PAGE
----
The Asphalt Institute (AI) developed a white paper titled “Pyrophoric Material Formation in Heated Asphalt Storage Tanks.”
The purpose of this document is to provide information on pyrophoric material formation in heated asphalt storage tanks. The document provides a summary of published information on this topic as a starting point for the owner/operator and other users to evaluate potential pyrophoric material formation and prevention. It is not an attempt by the Asphalt Institute to establish guidelines or recommendations related to heated asphalt storage tank management.
The paper includes references so readers can perform a more detailed evaluation if desired. It presents two heated asphalt storage tank accidents that identified pyrophoric material ignition as the cause. Other topics include background information on pyrophoric material, potential sources and formation causes in heated asphalt storage tanks.
The document highlights how fires in heated asphalt storage tanks can be prevented by implementing methods such as an air sweep, headspace blanketing, etc. There is a stressed importance of routine inspections and cleaning.
This document was developed by a task force consisting of members of the AI Health, Safety and Environment committee and the AI Technical Advisory committee. The idea behind the document arose as a result of a presentation by staff from the National Fire Protection Association. During that presentation, it became apparent that the asphalt industry lacked information on pyrophoric material formation in heated asphalt storage tanks.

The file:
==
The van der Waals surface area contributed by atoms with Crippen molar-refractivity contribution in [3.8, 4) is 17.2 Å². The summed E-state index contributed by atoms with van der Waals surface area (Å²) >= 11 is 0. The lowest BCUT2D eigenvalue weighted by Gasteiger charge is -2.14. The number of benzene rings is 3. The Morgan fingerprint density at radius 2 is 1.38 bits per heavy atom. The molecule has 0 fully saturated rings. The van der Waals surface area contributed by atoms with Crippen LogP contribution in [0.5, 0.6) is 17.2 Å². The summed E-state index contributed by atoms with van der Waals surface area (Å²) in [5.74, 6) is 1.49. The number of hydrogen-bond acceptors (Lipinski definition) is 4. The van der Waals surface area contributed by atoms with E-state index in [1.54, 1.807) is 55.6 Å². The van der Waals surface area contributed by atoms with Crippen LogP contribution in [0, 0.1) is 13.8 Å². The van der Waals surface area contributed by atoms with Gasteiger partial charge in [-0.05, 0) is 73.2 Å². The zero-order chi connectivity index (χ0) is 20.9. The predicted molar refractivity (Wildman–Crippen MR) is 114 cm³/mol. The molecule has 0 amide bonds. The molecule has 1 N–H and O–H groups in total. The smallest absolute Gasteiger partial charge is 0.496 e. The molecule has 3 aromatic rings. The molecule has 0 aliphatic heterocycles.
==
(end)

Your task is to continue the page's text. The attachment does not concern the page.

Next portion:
Kevin Hardin of Vecenergy headed the task force, other members include Bob Hockman from Tamko Building Products, Linda Osborn of Heritage Research, Eileen Dutton and Tony Silva from Malarkey Roofing, Andrew Cascione from Flint Hills Resources, Tom Lonyo and Brian Wilt from Marathon Petroleum, Jay Keating from IKO Industries, Tom Hecker of Vecenergy, Michael Foster of BP and Mike Southern from Eurobitume.
“I wish this information had been available to me 20 years ago,” said Hardin.
The document is available as a free download at asphaltinstitute.org.